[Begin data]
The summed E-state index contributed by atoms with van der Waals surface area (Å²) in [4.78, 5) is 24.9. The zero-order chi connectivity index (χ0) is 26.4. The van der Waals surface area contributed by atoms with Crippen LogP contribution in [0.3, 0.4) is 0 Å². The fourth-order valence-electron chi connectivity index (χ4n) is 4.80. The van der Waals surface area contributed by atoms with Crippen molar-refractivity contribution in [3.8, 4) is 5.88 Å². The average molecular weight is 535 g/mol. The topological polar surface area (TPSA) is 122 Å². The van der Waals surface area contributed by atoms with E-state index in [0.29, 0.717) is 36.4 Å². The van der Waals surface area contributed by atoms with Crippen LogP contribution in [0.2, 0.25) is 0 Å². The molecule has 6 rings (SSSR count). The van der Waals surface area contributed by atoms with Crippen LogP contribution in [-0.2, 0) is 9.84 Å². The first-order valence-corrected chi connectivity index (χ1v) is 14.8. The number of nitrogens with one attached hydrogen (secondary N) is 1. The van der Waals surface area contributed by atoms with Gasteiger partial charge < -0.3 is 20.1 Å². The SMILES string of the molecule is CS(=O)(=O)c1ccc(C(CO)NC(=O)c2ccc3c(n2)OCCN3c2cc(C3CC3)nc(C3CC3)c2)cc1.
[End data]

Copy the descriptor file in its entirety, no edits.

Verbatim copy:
The summed E-state index contributed by atoms with van der Waals surface area (Å²) in [4.78, 5) is 24.9. The zero-order chi connectivity index (χ0) is 26.4. The van der Waals surface area contributed by atoms with Crippen LogP contribution in [0.3, 0.4) is 0 Å². The fourth-order valence-electron chi connectivity index (χ4n) is 4.80. The van der Waals surface area contributed by atoms with Crippen molar-refractivity contribution in [3.8, 4) is 5.88 Å². The average molecular weight is 535 g/mol. The topological polar surface area (TPSA) is 122 Å². The van der Waals surface area contributed by atoms with E-state index in [0.29, 0.717) is 36.4 Å². The van der Waals surface area contributed by atoms with Crippen LogP contribution in [0.2, 0.25) is 0 Å². The molecule has 6 rings (SSSR count). The van der Waals surface area contributed by atoms with Crippen LogP contribution in [-0.2, 0) is 9.84 Å². The first-order valence-corrected chi connectivity index (χ1v) is 14.8. The number of nitrogens with one attached hydrogen (secondary N) is 1. The van der Waals surface area contributed by atoms with Gasteiger partial charge < -0.3 is 20.1 Å². The SMILES string of the molecule is CS(=O)(=O)c1ccc(C(CO)NC(=O)c2ccc3c(n2)OCCN3c2cc(C3CC3)nc(C3CC3)c2)cc1.